From Douglass to Duvalier: US African Americans, Haiti, and Pan Americanism, 1870-1964

By Horne, Gerald | Journal of Haitian Studies, Fall 2010 | Go to article overview

From Douglass to Duvalier: US African Americans, Haiti, and Pan Americanism, 1870-1964


Horne, Gerald, Journal of Haitian Studies


From Douglass to Duvalier: US African Americans, Haiti, and Pan Americanism, 1870-1964, by Millery Polyné. Tallahassee: University Press of Florida, 2010. ISBN 978-0813034720. 292 pp. $69.95 cloth.

Surely, analyses of the heroic relations between African- Americans (or, as the author puts it correctly, "US African- Americans," refusing to assume that the North American republic encompasses the entire hemisphere) and Haitians has received rapt attention from scholars. Indeed, the intellectually lazy retort might involve a lamenting sigh that yet another book on this topic has emerged.

Such a response would also be misguided for this book is enlightening, stimulating, well-written, and, ultimately, hopeful.

Appropriately, the author cites early on the trailblazing work of Leon D. Pamphile and acknowledges freely the overlap between the two. Where the book at hand diverges decisively from the earlier historiography is in the emphasis on the concept of "Pan-Americanism." Traditionally, relations between "US African-Americans" and Haitians have been discussed - understandably - in the context of Pan-Africanism; to wit, the catalytic role of the Haitian Revolution in engendering a crisis for the system of slavery that eventually manifests in the US - then Cuba and Brazil. It is well-known that during the period before the US Civil W^ar, thousands of US Negroes migrated to Haiti, where their descendants continue to reside. The Haitian regime during the heyday of the illegal 19th century slave trade sought valiantly to interdict this dirty business and in the process won the plaudits of Africans worldwide. Thus, Haiti - in some ways - was viewed as the epicenter of a courageous "Pan-Africanism" or solidarity of oppressed Africans across national borders.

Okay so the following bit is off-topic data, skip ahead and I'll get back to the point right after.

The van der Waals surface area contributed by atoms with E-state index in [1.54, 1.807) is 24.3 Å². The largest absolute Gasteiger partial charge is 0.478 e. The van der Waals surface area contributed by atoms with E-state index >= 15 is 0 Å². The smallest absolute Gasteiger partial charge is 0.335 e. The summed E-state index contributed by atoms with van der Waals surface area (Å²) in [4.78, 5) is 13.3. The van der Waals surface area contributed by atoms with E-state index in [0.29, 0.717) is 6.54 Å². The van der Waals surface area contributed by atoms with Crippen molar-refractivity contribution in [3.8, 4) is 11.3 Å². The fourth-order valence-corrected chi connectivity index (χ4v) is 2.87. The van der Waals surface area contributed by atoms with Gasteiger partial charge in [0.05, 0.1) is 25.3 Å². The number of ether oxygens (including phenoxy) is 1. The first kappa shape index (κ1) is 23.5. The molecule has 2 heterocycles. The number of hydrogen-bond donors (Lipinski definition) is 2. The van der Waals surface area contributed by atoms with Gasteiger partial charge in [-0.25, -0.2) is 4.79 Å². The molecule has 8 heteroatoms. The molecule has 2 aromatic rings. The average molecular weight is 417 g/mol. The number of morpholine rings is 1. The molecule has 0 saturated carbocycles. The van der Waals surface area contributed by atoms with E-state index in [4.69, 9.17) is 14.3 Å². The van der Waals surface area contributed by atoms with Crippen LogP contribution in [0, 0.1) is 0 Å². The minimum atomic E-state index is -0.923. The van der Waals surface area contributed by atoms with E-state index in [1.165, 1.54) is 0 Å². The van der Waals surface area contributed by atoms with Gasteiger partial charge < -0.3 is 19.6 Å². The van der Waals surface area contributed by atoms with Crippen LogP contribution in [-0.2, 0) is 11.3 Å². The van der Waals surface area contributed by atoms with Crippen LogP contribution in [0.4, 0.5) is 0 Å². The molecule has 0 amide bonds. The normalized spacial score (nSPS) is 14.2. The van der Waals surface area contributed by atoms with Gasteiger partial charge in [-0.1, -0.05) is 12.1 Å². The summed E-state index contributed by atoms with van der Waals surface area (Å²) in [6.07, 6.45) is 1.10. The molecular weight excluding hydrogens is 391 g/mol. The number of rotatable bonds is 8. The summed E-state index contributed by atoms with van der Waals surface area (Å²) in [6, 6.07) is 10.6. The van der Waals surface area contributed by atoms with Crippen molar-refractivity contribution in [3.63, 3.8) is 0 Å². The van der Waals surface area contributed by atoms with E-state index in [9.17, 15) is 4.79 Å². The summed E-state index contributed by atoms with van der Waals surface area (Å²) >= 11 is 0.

This book, on the other hand, introduces - or, more accurately revives - the notion of Pan- Americanism which, in many ways, is a close cousin of Pan-Africanism. Unfortunately, Pan-Americanism has taken on a bad odor of late, as it is inevitably associated with the misdeeds and missed opportunities of the Organization of American States, based in Washington, D. C, and seemingly a creature of the nation in which it is housed. By Pan-Americanism the author seems to suggest a solidarity of the dispossessed of the hemisphere and - as Marcus Garvey noted decades ago - this inexorably implicates those of African descent. …

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